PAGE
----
he couldn't finish his phd but he did start working there, so he was doing his job there. and he liked living in new zealand? he loved living in new zealand, he just loved it. i've never been there myself but i believed it was supposed to be one of the safest places... i suppose that no one in the family could ever imagine something like this would ever happen? no, no way. we couldn't imagine it, not at all. how did you find out? well, my brother rang me about nine o'clock in the morning. i was not watching the television, somebody rang him. then we rang... one of my younger brother's brother—in—law also lives there in christchurch,
so we rang him and my sister—in—law. that's when we found out things were going bad. then, in the evening, we found out... and what was your reaction when you found out, if you can put it into words? there are no words, really. i can't really describe the feeling. we were just discussing... only a person who goes through this kind of thing can understand this thing. but i still... i feel really proud of my brother, really. i mean, the way he died, very few people... i mean, i wish i could die like him, really, dying like... he was a brave person, and i heard from people there, there were a few witnesses, and they said he saved a few lives there by trying to stop that guy. have you seen the video?
yes, i have seen the video, yes. and did you recognise your brother there? yes, idid. so, is there any element of consolation that's been taken from the fact that he's become this kind of hero now for so many people? i don't understand... does it bring you any kind of emotional relief to know that he... it does, actually. yes and no, i would say. because he left behind his wife and two young kids, the youngest kid is six, seven years old — i feel sorry for them. he himself was only 50 years old, six years younger than me. so, definitely, still a shock for us, really. still a shock, whatever hero he becomes, i mean... still pride, you know. but still, the loss is just like cutting your limb off, really, it's just like that.
our correspodent phil mercer is in christchurch — and has been giving us the latest. about 36 hours ago, and there was mass murder perpetrated at a building about 200 metres down the road. throughout the day, people here in christchurch and people around the country have been turning out at various videos, trying to make sense of what has been, in many eyes, a senseless attack. the emotions rage from disgust to dismay to disbelief. i think there is also the sense that new zealand could well be a very different country from here on in. once upon a time, new zealanders thought their country was a place at the bottom of the earth, far away from the world's trouble spots. but the atrocity perpetrated
here on friday means that new zealand has suffered, just like many other countries. new zealand has been looking to reform its gun laws for quite a few years now, but you'd have to say that the atrocity perpetrated here in christchurch will give the prime minister all the help she needs to push reform through. there was a story earlier today that the government was going to ban semiautomatic weapons, just the type of weapons allegedly used in this attack. miss ardern, the prime minister, will face some considerable opposition from the gun lobby here in new zealand. but you'd have to say, there is an overwhelming public appetite for gun laws in new zealand to change. well, meanwhile, an australian senator who blamed immigration for the mosque shooting in christchurch has attacked a teenager — who threw an egg at him while he was being interviewed. fraser anning hit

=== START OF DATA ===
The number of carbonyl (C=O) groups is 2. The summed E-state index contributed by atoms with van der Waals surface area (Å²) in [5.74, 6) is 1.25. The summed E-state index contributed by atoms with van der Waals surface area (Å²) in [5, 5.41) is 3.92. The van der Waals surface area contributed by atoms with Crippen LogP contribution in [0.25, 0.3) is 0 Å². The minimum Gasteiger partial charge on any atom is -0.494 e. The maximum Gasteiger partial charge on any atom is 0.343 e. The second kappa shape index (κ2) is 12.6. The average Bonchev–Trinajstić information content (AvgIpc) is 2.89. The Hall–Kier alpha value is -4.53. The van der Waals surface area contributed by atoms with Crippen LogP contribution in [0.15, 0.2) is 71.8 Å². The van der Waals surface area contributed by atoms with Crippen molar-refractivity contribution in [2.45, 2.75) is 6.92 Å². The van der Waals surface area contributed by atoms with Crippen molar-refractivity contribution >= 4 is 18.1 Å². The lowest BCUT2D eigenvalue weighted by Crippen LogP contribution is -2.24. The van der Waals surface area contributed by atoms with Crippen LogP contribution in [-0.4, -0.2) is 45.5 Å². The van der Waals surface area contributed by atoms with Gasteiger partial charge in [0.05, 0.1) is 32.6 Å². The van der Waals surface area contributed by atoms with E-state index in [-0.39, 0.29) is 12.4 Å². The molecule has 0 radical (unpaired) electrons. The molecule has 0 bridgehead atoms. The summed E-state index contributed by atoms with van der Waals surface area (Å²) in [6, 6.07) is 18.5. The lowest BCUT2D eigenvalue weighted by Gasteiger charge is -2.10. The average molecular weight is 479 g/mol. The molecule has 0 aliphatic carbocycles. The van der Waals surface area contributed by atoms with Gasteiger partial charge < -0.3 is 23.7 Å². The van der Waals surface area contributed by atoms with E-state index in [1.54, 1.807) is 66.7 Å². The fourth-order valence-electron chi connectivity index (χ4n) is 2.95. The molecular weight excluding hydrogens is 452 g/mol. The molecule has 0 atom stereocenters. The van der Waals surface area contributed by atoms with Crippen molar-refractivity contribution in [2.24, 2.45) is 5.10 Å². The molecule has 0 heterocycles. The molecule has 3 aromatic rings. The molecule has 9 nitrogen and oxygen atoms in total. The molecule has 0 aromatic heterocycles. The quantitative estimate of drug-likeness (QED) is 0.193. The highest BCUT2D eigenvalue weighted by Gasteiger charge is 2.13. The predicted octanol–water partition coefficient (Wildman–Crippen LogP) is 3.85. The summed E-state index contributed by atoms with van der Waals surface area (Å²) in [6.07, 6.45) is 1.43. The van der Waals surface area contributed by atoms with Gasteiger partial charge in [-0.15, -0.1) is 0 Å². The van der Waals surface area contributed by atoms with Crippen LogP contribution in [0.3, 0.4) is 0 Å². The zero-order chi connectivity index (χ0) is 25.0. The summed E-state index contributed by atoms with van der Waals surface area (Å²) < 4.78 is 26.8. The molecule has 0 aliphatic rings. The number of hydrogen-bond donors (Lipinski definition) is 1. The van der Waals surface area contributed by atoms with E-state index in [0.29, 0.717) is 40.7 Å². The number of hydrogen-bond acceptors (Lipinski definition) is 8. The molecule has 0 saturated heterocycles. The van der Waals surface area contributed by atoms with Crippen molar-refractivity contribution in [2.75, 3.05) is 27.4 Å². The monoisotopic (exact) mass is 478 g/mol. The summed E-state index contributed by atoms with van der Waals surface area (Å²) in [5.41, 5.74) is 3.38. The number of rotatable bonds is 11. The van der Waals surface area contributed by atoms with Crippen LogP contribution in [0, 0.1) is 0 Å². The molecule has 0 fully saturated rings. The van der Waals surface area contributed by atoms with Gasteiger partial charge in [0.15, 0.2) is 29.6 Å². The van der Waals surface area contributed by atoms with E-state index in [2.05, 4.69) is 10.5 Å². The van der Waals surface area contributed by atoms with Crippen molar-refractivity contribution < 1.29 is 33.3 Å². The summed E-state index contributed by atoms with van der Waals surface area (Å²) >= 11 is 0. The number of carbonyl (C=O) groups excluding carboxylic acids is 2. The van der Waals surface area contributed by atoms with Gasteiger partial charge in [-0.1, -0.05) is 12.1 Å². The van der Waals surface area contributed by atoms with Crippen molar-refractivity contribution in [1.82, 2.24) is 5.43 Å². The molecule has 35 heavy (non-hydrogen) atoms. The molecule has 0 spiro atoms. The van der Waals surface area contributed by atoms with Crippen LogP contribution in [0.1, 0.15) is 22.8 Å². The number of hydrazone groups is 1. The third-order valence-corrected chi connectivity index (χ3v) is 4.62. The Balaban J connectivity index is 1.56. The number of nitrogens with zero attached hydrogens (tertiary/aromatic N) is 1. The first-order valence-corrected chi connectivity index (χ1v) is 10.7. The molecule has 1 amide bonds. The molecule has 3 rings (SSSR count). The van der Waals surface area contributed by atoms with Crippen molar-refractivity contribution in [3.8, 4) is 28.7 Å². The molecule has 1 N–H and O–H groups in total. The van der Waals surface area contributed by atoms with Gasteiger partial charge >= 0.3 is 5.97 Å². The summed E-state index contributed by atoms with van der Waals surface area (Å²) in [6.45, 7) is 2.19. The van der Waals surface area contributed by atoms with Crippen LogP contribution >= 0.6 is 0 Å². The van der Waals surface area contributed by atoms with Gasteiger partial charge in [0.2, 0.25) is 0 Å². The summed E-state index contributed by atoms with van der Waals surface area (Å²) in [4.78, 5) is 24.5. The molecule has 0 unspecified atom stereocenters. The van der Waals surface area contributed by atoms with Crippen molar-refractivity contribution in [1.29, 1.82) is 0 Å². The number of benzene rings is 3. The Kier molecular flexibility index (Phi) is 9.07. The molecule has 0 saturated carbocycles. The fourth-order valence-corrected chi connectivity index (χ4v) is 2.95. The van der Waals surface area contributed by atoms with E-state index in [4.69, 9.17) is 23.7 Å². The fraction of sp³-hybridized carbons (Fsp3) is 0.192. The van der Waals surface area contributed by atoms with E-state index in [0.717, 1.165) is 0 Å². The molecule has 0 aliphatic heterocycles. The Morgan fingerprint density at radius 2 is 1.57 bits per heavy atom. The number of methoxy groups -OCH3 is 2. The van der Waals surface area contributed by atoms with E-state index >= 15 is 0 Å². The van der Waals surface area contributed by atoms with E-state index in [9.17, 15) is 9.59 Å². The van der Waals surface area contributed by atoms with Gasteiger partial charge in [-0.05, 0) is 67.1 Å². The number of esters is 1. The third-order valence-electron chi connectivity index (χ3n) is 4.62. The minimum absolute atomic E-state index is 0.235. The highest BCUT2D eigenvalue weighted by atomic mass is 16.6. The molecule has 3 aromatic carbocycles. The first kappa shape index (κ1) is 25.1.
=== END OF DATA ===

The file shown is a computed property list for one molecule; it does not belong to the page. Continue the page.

the 17—year—old before a short scuffle takes place between the two. the teenager was then restrained and arrested, but has since been released. a petition calling for senator anning to be removed from office following his comments has attracted nearly a quarter of a million signatures. the former minister, nick boles, has resigned from his local conservative association because of a rift over brexit. mr boles wants a closer relationship with europe and opposes a no—deal brexit. he'd been facing efforts by tory activists in his constituency in lincolnshire to oust him as the party's candidate at the next general election. with me is our political correspondent, susana mendonca. tell us more about the events that have fled to nick boles‘s decision to resign. brexit divisions are at the issue here because he is somebody who has
been very pro—eu, he campaigned for remain in 2016, is local constituency voted to leave and he favours a norway style relationship, and while he has voted to support the prime minister's withdrawal agreement, he is somebody who has a very much been involved in the parliamentary attempts to block no—deal brexit and extend article 50. that put him at odds with the local party so he wrote a letter where he said he is resigning with immediate effect from his local association because they did not share his values and he spoke about how he regrets the division that has emerged in the local party but a politician without principles was worthless. that was his reasoning for this but as we understand he wa nts to for this but as we understand he wants to remain a member of the conservative government, so he wants to carry on being an mp but it is not clear whether or not that's something he will be allowed to continue doing. what is the local conservative
association said? they have also written its own letter to the local members basically saying they think mr boles should take what they describe as the honourable course of action and resign his seat. they referred to it asa resign his seat. they referred to it as a betrayal of the local constituency party because the look constituency party because the look constituency party because the look constituency party is the people who selected them to beat their mp in the first place. we heard from matthew lee, association member, who said mr boles‘ assessment of them as not sharing his values are not reflective of how they really are. the view that nick seems to be portraying of our association is that we are all against him, that we are all hard brexiteers — and it isjust not true. i mean, the last meeting of our executive management committee — many people, including me, spoke in nick's favour. we are not all against him, there are some people that disagree with him, but in any family, any group, there are always different views. you try to come together, though, and you move on as a unit.